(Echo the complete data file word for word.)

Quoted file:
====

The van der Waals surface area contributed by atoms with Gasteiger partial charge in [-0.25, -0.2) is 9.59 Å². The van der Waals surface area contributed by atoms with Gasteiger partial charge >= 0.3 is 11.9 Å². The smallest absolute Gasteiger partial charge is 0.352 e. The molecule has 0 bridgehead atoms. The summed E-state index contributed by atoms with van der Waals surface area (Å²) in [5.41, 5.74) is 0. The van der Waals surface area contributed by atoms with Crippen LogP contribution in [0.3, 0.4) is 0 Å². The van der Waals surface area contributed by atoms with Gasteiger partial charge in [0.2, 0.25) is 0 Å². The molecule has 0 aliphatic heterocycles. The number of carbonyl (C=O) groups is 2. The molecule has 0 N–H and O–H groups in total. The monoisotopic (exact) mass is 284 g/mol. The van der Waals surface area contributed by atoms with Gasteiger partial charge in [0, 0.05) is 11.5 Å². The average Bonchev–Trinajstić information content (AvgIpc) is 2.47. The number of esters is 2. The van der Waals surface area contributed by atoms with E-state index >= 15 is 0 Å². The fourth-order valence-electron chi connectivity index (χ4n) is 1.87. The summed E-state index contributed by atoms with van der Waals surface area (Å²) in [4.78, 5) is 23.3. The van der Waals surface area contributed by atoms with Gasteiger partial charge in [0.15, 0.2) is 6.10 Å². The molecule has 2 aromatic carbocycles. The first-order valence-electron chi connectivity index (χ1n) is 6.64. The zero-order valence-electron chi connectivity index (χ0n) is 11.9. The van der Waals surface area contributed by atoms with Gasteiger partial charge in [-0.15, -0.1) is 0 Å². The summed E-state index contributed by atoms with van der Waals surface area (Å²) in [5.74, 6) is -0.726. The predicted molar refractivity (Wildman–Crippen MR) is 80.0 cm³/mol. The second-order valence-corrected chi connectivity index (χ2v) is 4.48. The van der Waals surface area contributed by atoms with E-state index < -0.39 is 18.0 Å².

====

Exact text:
The van der Waals surface area contributed by atoms with Gasteiger partial charge in [-0.25, -0.2) is 9.59 Å². The van der Waals surface area contributed by atoms with Gasteiger partial charge >= 0.3 is 11.9 Å². The smallest absolute Gasteiger partial charge is 0.352 e. The molecule has 0 bridgehead atoms. The summed E-state index contributed by atoms with van der Waals surface area (Å²) in [5.41, 5.74) is 0. The van der Waals surface area contributed by atoms with Crippen LogP contribution in [0.3, 0.4) is 0 Å². The van der Waals surface area contributed by atoms with Gasteiger partial charge in [0.2, 0.25) is 0 Å². The molecule has 0 aliphatic heterocycles. The number of carbonyl (C=O) groups is 2. The molecule has 0 N–H and O–H groups in total. The monoisotopic (exact) mass is 284 g/mol. The van der Waals surface area contributed by atoms with Gasteiger partial charge in [0, 0.05) is 11.5 Å². The average Bonchev–Trinajstić information content (AvgIpc) is 2.47. The number of esters is 2. The van der Waals surface area contributed by atoms with E-state index >= 15 is 0 Å². The fourth-order valence-electron chi connectivity index (χ4n) is 1.87. The summed E-state index contributed by atoms with van der Waals surface area (Å²) in [4.78, 5) is 23.3. The van der Waals surface area contributed by atoms with Gasteiger partial charge in [0.15, 0.2) is 6.10 Å². The molecule has 2 aromatic carbocycles. The first-order valence-electron chi connectivity index (χ1n) is 6.64. The zero-order valence-electron chi connectivity index (χ0n) is 11.9. The van der Waals surface area contributed by atoms with Gasteiger partial charge in [-0.15, -0.1) is 0 Å². The summed E-state index contributed by atoms with van der Waals surface area (Å²) in [5.74, 6) is -0.726. The predicted molar refractivity (Wildman–Crippen MR) is 80.0 cm³/mol. The second-order valence-corrected chi connectivity index (χ2v) is 4.48. The van der Waals surface area contributed by atoms with E-state index < -0.39 is 18.0 Å².